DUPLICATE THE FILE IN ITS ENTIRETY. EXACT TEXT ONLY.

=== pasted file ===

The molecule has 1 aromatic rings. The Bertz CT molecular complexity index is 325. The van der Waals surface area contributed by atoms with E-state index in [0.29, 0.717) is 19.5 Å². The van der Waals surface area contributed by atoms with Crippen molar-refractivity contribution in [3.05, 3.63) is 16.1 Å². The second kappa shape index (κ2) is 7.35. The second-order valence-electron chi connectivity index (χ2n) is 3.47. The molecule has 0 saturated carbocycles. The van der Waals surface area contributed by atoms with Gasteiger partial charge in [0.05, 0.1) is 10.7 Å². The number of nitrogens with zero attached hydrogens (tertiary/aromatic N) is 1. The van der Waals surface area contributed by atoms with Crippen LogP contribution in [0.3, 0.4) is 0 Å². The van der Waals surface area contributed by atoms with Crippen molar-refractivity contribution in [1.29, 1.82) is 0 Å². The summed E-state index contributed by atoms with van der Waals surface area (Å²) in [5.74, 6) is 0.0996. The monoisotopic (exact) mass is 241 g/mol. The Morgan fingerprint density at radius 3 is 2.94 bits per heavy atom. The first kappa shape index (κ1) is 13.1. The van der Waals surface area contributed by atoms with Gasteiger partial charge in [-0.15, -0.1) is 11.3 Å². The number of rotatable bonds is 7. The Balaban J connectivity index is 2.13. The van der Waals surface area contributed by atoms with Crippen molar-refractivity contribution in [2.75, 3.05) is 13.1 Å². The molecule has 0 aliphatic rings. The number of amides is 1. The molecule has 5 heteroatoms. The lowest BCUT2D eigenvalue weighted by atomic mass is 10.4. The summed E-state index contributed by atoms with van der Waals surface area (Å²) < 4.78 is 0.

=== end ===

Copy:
The molecule has 1 aromatic rings. The Bertz CT molecular complexity index is 325. The van der Waals surface area contributed by atoms with E-state index in [0.29, 0.717) is 19.5 Å². The van der Waals surface area contributed by atoms with Crippen molar-refractivity contribution in [3.05, 3.63) is 16.1 Å². The second kappa shape index (κ2) is 7.35. The second-order valence-electron chi connectivity index (χ2n) is 3.47. The molecule has 0 saturated carbocycles. The van der Waals surface area contributed by atoms with Gasteiger partial charge in [0.05, 0.1) is 10.7 Å². The number of nitrogens with zero attached hydrogens (tertiary/aromatic N) is 1. The van der Waals surface area contributed by atoms with Crippen LogP contribution in [0.3, 0.4) is 0 Å². The van der Waals surface area contributed by atoms with Crippen molar-refractivity contribution in [1.29, 1.82) is 0 Å². The summed E-state index contributed by atoms with van der Waals surface area (Å²) in [5.74, 6) is 0.0996. The monoisotopic (exact) mass is 241 g/mol. The Morgan fingerprint density at radius 3 is 2.94 bits per heavy atom. The first kappa shape index (κ1) is 13.1. The van der Waals surface area contributed by atoms with Gasteiger partial charge in [-0.15, -0.1) is 11.3 Å². The number of rotatable bonds is 7. The Balaban J connectivity index is 2.13. The van der Waals surface area contributed by atoms with Crippen molar-refractivity contribution in [2.75, 3.05) is 13.1 Å². The molecule has 0 aliphatic rings. The number of amides is 1. The molecule has 5 heteroatoms. The lowest BCUT2D eigenvalue weighted by atomic mass is 10.4. The summed E-state index contributed by atoms with van der Waals surface area (Å²) < 4.78 is 0.